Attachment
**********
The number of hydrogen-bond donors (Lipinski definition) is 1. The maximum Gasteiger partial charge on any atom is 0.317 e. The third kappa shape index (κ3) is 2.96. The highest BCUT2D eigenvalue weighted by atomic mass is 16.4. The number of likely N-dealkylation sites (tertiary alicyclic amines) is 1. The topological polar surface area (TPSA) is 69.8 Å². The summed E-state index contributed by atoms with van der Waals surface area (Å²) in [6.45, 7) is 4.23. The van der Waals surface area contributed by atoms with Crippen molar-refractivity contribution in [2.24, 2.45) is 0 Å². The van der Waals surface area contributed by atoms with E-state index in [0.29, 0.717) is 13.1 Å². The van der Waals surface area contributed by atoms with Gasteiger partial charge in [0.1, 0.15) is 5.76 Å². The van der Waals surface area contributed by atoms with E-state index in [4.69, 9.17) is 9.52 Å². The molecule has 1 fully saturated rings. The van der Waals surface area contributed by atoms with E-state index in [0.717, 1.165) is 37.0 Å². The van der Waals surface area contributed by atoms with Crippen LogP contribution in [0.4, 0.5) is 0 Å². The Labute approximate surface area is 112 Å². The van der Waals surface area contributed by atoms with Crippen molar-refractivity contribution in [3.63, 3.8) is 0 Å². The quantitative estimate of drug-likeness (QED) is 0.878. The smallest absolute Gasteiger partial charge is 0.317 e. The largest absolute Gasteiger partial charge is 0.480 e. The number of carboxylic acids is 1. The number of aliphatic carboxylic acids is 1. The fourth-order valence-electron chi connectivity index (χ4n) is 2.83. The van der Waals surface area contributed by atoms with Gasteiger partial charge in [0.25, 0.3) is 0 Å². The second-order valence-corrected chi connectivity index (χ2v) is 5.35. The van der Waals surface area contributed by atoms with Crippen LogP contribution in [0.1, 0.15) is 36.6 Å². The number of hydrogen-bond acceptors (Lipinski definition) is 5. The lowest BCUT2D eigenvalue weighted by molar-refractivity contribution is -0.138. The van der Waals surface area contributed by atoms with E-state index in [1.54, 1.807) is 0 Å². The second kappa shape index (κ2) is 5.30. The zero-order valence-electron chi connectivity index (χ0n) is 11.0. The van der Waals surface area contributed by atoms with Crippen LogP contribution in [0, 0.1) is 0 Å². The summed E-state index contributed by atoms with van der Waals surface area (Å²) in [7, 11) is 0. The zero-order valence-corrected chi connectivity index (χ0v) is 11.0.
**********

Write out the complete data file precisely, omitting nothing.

The number of hydrogen-bond donors (Lipinski definition) is 1. The maximum Gasteiger partial charge on any atom is 0.317 e. The third kappa shape index (κ3) is 2.96. The highest BCUT2D eigenvalue weighted by atomic mass is 16.4. The number of likely N-dealkylation sites (tertiary alicyclic amines) is 1. The topological polar surface area (TPSA) is 69.8 Å². The summed E-state index contributed by atoms with van der Waals surface area (Å²) in [6.45, 7) is 4.23. The van der Waals surface area contributed by atoms with Crippen molar-refractivity contribution in [2.24, 2.45) is 0 Å². The van der Waals surface area contributed by atoms with E-state index in [0.29, 0.717) is 13.1 Å². The van der Waals surface area contributed by atoms with Gasteiger partial charge in [0.1, 0.15) is 5.76 Å². The van der Waals surface area contributed by atoms with E-state index in [4.69, 9.17) is 9.52 Å². The molecule has 1 fully saturated rings. The van der Waals surface area contributed by atoms with E-state index in [0.717, 1.165) is 37.0 Å². The van der Waals surface area contributed by atoms with Crippen LogP contribution in [0.4, 0.5) is 0 Å². The Labute approximate surface area is 112 Å². The van der Waals surface area contributed by atoms with Crippen molar-refractivity contribution in [3.63, 3.8) is 0 Å². The quantitative estimate of drug-likeness (QED) is 0.878. The smallest absolute Gasteiger partial charge is 0.317 e. The largest absolute Gasteiger partial charge is 0.480 e. The number of carboxylic acids is 1. The number of aliphatic carboxylic acids is 1. The fourth-order valence-electron chi connectivity index (χ4n) is 2.83. The van der Waals surface area contributed by atoms with Gasteiger partial charge in [0.25, 0.3) is 0 Å². The second-order valence-corrected chi connectivity index (χ2v) is 5.35. The van der Waals surface area contributed by atoms with Crippen LogP contribution in [0.1, 0.15) is 36.6 Å². The number of hydrogen-bond acceptors (Lipinski definition) is 5. The lowest BCUT2D eigenvalue weighted by molar-refractivity contribution is -0.138. The van der Waals surface area contributed by atoms with E-state index in [1.54, 1.807) is 0 Å². The second kappa shape index (κ2) is 5.30. The zero-order valence-electron chi connectivity index (χ0n) is 11.0. The van der Waals surface area contributed by atoms with Crippen LogP contribution in [0, 0.1) is 0 Å². The summed E-state index contributed by atoms with van der Waals surface area (Å²) in [7, 11) is 0. The zero-order valence-corrected chi connectivity index (χ0v) is 11.0.